Meta Networks has added new features to its secure remote access service, including client checks and full audit logs of client Web behaviors.
The product, called Meta NaaS, puts a twist on the typical VPN for PCs, laptops, and mobile devices. Rather than give the client full access to a network, Meta NaaS provides fine-grained access control that only lets users access an administrator-defined set of applications.
Meta NaaS starts with a software agent that resides on client devices. This agent creates an IPSec tunnel with the nearest Meta Networks Point of Presence (PoP).
This first PoP is like a roadblock, which checks the user’s identity and then presents the user with a list of allowed applications, including corporate applications and Web apps.
From the PoP, user traffic rides across Meta Networks’ private network to another PoP closest to the destination.
For clients that don’t run a dedicated agent, users can log in to Meta Networks via a browser to get application access.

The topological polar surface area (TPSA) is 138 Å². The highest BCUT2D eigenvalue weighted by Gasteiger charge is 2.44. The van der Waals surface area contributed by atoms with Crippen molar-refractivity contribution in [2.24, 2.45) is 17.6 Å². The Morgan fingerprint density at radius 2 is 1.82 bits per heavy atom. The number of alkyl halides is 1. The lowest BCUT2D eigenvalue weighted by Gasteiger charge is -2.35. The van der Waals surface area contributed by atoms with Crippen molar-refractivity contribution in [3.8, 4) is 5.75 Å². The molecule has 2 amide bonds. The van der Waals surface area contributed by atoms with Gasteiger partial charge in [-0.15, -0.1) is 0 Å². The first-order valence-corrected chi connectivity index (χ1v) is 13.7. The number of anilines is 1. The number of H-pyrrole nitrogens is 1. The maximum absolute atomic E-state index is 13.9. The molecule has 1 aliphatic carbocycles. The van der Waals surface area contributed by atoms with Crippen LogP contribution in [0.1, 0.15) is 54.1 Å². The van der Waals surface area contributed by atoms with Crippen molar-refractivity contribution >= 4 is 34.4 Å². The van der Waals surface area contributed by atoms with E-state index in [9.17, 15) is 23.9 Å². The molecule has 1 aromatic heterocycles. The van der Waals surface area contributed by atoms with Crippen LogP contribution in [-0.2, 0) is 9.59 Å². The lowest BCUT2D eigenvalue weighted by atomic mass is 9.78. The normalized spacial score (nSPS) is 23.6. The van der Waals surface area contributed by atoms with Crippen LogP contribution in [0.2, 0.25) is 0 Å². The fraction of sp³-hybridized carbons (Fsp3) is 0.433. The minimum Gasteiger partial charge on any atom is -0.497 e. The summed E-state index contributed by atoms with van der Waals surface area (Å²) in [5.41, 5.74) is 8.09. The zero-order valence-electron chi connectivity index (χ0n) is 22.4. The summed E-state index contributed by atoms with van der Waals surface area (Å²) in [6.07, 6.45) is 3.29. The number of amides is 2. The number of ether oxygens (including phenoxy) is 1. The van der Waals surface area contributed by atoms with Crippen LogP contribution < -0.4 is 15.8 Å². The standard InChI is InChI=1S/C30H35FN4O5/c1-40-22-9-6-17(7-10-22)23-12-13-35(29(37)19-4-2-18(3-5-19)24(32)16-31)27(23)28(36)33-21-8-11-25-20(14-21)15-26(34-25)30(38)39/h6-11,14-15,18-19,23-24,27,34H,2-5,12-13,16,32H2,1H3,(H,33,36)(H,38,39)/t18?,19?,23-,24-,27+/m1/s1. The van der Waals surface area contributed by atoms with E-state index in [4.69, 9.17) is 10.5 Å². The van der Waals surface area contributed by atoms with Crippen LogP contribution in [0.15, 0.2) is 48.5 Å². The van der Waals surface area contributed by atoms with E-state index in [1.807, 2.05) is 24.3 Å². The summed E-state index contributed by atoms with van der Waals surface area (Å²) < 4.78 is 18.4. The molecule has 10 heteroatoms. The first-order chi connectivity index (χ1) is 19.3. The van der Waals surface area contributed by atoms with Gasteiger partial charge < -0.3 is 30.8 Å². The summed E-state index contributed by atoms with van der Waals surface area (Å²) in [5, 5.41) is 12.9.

Meta Networks has added new features to its platform, including posture checks of device state. As you’d get with a campus NAC solution, administrators can configure the client agent to check the OS version and patch level, AV status, certificate installations, registry entries, and more.
If a device fails a check, Meta Networks can send an alert to Slack, PagerDuty or other IT services.
For clients accessing applications via the browser (that is, without a client), the service can write a complete log of all user behavior, including URLs visited, services accessed, the names of files downloaded, and more.
The company has also added the ability for administrators to create Smart Groups using tags. Using the familiar key:value notation (i.e., employee_type:contractor), administrators can label users and services to create group policies. The objective is to simplify the creation and application of access policies.
For more on Meta Networks, check out my startup profile of the company.